logo Burngreave Messenger Issue 32 - June 2003

The Interview

Charlotte Hall spent most of her childhood in New Zealand, she and her family came back to Britain when she was nine. Charlotte moved to Sheffield seven years ago to study photography. After training and working as a florist she began to volunteer at Pitsmoor Adventure playground. She is now a play worker at Byron Wood’s after-school club. Of living in the area she says, ‘I had never lived anywhere like it before, I felt uneasy walking about, but that’s changed – I see familiar faces on the streets, people recognise me. I wouldn’t live anywhere else in Sheffield, I love it’.

What is your idea of happiness?
I’ve got thousands; doing the gardening and watching the bulbs come up, Sunday morning lie-ins. When I went to Australia I saw some Dolphins, we were at a place called Monky Mia. I stood in the water and a pod of dolphins with a little baby swam up, it was unreal, the experience was out of this world.

What is your greatest fear?
Being buried alive. Not to have any kids is kind of scarey, I see my future living by the ocean with a gaggle of children.

What do you dislike about yourself?
Apart from my nose? I rush into things without thinking about the consequences.

What do you dislike about others?
Distrust, people who tell lies, false people.

What makes you sad?
I get sad if I see a child that’s had a really hard time. They should be out having fun but they can’t play, they don’t have the opportunity to be children.

What is your earliest memory?
New Zealand, it would have to be the mud pools at Rotorua, I’d be about three. They are really bizarre – I remember my mum pushing me over little bridges in my buggy and the volcanic mud just bubbling up. I remember the smell of it. Childhood memories are just about space, it was never cold. I remember flying into Manchester and it was just… grey.

What or who is the greatest love of your life?
Well there is my bloke – when I was younger there was a horse called Oscar. It wasn’t mine but I loved that horse.

Which words or phrases do you most overuse?
‘Wicked’, – the kids at after-school club copy me they say they’re, ‘doing a Charlotte’.

What is your greatest regret?
I try not to have regrets. If it’s life stuff I try and learn from it. If I don’t finish something I think, ‘well, that was meant to be’.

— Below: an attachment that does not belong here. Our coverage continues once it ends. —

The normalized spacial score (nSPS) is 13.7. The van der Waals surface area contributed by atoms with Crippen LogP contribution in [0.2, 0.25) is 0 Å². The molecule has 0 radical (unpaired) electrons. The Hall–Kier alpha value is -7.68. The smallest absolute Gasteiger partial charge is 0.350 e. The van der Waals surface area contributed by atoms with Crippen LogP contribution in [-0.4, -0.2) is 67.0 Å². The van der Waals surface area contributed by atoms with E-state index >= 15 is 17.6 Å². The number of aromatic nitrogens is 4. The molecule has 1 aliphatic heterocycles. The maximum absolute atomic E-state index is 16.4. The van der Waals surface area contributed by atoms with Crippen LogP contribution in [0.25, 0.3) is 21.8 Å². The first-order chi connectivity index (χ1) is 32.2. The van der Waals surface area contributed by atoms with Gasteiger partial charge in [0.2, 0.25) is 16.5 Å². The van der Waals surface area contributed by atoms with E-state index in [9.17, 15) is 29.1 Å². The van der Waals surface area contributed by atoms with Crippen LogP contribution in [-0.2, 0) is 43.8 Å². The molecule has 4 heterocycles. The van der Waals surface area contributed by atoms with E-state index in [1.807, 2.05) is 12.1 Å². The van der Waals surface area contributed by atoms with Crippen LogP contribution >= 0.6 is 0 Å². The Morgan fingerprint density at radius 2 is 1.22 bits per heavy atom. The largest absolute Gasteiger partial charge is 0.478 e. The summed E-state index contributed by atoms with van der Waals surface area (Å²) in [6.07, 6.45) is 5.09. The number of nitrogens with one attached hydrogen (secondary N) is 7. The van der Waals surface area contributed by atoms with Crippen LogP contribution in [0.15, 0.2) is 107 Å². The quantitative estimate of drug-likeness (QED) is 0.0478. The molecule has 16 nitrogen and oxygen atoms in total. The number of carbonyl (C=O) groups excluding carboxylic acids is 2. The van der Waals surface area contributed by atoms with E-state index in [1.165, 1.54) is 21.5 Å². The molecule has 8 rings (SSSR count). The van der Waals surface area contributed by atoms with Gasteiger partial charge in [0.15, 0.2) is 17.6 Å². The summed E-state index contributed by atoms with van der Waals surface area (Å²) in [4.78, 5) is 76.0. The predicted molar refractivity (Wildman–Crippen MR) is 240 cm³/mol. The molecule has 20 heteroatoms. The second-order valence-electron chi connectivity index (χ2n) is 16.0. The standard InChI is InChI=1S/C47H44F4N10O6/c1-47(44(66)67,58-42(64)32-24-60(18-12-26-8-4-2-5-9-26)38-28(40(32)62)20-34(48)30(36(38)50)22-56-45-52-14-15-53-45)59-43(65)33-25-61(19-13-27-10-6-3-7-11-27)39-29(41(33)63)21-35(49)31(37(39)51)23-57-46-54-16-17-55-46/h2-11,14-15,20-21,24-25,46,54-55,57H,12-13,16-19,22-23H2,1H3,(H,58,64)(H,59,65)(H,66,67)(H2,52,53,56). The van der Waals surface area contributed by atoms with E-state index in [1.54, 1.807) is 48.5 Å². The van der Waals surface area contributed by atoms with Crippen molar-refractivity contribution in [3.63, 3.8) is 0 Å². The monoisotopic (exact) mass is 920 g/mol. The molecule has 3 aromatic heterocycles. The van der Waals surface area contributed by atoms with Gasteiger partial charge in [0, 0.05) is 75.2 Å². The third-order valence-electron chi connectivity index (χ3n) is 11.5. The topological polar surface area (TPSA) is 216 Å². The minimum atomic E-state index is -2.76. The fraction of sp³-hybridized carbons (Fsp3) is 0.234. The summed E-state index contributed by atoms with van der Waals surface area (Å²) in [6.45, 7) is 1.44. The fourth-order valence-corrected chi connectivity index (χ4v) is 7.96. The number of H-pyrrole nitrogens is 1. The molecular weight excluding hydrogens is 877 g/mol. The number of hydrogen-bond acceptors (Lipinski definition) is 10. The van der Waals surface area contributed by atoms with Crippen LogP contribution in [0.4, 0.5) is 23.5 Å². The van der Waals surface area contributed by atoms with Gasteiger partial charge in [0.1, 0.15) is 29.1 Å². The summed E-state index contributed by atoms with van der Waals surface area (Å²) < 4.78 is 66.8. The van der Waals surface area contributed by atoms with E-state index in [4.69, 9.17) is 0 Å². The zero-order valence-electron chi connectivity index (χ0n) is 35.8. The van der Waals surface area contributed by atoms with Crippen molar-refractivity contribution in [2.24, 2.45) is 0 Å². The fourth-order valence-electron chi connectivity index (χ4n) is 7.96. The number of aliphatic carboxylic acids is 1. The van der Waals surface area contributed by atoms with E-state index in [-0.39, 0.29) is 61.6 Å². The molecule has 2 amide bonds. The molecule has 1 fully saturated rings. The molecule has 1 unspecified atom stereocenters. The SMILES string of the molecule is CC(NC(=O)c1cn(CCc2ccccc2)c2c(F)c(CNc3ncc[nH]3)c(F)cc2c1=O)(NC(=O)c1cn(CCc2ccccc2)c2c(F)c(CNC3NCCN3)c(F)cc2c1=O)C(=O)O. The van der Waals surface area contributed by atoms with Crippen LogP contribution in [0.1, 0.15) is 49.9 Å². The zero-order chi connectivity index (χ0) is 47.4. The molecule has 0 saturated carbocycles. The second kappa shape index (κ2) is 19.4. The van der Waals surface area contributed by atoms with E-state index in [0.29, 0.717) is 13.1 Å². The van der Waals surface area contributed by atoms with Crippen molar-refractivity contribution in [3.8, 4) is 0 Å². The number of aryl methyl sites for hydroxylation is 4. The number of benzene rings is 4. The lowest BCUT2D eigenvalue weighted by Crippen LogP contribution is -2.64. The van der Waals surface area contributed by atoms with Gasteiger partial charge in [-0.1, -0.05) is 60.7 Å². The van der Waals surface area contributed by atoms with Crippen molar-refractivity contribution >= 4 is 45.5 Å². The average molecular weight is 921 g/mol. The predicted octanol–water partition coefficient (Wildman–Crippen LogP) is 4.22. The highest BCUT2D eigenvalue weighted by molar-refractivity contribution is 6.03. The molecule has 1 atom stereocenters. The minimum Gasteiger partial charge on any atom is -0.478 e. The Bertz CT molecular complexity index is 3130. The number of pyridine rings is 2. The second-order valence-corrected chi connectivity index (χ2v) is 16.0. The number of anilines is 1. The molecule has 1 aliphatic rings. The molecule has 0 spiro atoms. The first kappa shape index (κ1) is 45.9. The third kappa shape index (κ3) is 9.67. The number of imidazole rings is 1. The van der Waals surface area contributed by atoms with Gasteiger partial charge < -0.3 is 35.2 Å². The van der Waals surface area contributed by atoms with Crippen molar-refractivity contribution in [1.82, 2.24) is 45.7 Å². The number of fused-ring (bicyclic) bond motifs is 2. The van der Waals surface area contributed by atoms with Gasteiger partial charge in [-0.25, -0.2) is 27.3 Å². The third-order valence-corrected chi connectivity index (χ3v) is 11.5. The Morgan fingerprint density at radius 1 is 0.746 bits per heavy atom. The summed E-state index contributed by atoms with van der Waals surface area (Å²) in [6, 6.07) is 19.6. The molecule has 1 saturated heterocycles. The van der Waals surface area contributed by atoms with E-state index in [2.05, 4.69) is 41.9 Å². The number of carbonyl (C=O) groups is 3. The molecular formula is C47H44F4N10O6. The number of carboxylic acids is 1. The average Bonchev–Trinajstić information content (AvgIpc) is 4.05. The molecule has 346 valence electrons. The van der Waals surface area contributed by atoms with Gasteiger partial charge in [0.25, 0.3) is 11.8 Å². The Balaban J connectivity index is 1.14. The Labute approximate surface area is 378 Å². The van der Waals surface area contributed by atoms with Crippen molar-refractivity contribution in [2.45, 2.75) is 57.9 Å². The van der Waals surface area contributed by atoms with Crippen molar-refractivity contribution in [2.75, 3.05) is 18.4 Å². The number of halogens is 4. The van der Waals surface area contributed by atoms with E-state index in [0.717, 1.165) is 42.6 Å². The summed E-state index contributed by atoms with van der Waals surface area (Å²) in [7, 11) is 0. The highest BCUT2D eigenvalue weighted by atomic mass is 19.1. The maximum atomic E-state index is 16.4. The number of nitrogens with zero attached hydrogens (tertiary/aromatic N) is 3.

How do you relax?
In my garden. I sit up on the bench with a drink and just watch the fish in the pond.

What single thing would improve the quality of your life?
If he didn’t smoke then the house wouldn’t stink and I wouldn’t get cancer.

If you could change one thing about Burngreave, what would it be?
Play opportunities for the kids, to get them off the streets, more safe environments for children to play. When I was a child I’d just be out all the time having a good time. If children can’t play safely it takes away their childhood.

How would you like to die?
It’s quite romantic, people say quietly or in their bed. I’d like to be in one of the beautiful places I’ve been – with someone I love, happy and feeling I’d done everything. It would back in New Zealand – I’d like to swim off with a dolphin.

How would you like to be remembered?
As someone who cared about stuff. I really care about things. ‘She cared, she was sparkly, she was all right she was’. I don’t think I’ll ever be remembered for doing anything great. I’d like to be remembered by all the kids I work with.

What is the most important lesson life has taught you?
Value your mental health. I’ve had a lot of people around me who have just gone. Look after yourself because you’re the most important thing, you can’t do stuff unless you’re sorted.

Which living person do you most admire?
I always want to go out and change things, but when something holds me back I get daunted by it. I don’t admire a single person, but anyone who works for Médicins Sans Frontières, or go and become human shields, anyone who believes in something so strongly that they put their life on the line. I shouldn’t be so hard on myself; I hope I make a difference with the kids I work with.

What is your favourite journey?
My mum lives in the Highlands. The train journey up there, it takes forever. You see the whole country changing. Then I arrive and it’s just peace and tranquility – and I can eat my mum’s puddings.

What is your favourite smell?
After it rains in the garden, that fresh grassy smell like everything has been washed clean.

Interview between Charlotte Hall and Steve Pool
16th May 2003.
Photography by Richard Hanson.


Charlotte Hall.